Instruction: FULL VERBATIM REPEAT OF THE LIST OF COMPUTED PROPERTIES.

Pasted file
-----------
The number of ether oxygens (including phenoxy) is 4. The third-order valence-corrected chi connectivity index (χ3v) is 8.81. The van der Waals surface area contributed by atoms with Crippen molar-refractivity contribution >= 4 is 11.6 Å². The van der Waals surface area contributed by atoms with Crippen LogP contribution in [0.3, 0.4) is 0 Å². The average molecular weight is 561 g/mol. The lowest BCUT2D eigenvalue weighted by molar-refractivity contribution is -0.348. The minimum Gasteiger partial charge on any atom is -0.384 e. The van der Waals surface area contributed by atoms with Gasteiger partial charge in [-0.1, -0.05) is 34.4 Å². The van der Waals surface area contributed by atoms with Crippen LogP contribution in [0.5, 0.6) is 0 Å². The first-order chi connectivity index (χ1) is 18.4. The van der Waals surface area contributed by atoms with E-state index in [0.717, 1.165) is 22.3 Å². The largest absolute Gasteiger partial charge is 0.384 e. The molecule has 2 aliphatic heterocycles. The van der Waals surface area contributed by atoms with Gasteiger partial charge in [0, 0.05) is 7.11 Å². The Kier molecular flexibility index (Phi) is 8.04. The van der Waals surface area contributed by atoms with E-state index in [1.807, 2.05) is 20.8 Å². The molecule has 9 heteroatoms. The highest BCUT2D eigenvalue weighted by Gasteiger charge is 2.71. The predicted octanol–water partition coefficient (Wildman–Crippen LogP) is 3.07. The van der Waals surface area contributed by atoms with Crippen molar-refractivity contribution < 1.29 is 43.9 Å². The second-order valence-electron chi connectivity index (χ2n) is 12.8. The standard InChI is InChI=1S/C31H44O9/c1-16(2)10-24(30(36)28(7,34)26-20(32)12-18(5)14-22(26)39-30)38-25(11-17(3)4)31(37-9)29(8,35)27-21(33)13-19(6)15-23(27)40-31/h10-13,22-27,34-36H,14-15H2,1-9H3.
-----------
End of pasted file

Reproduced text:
The number of ether oxygens (including phenoxy) is 4. The third-order valence-corrected chi connectivity index (χ3v) is 8.81. The van der Waals surface area contributed by atoms with Crippen molar-refractivity contribution >= 4 is 11.6 Å². The van der Waals surface area contributed by atoms with Crippen LogP contribution in [0.3, 0.4) is 0 Å². The average molecular weight is 561 g/mol. The lowest BCUT2D eigenvalue weighted by molar-refractivity contribution is -0.348. The minimum Gasteiger partial charge on any atom is -0.384 e. The van der Waals surface area contributed by atoms with Gasteiger partial charge in [-0.1, -0.05) is 34.4 Å². The van der Waals surface area contributed by atoms with Crippen LogP contribution in [0.5, 0.6) is 0 Å². The first-order chi connectivity index (χ1) is 18.4. The van der Waals surface area contributed by atoms with E-state index in [0.717, 1.165) is 22.3 Å². The largest absolute Gasteiger partial charge is 0.384 e. The molecule has 2 aliphatic heterocycles. The van der Waals surface area contributed by atoms with Gasteiger partial charge in [0, 0.05) is 7.11 Å². The Kier molecular flexibility index (Phi) is 8.04. The van der Waals surface area contributed by atoms with E-state index in [1.807, 2.05) is 20.8 Å². The molecule has 9 heteroatoms. The highest BCUT2D eigenvalue weighted by Gasteiger charge is 2.71. The predicted octanol–water partition coefficient (Wildman–Crippen LogP) is 3.07. The van der Waals surface area contributed by atoms with Crippen molar-refractivity contribution < 1.29 is 43.9 Å². The second-order valence-electron chi connectivity index (χ2n) is 12.8. The standard InChI is InChI=1S/C31H44O9/c1-16(2)10-24(30(36)28(7,34)26-20(32)12-18(5)14-22(26)39-30)38-25(11-17(3)4)31(37-9)29(8,35)27-21(33)13-19(6)15-23(27)40-31/h10-13,22-27,34-36H,14-15H2,1-9H3.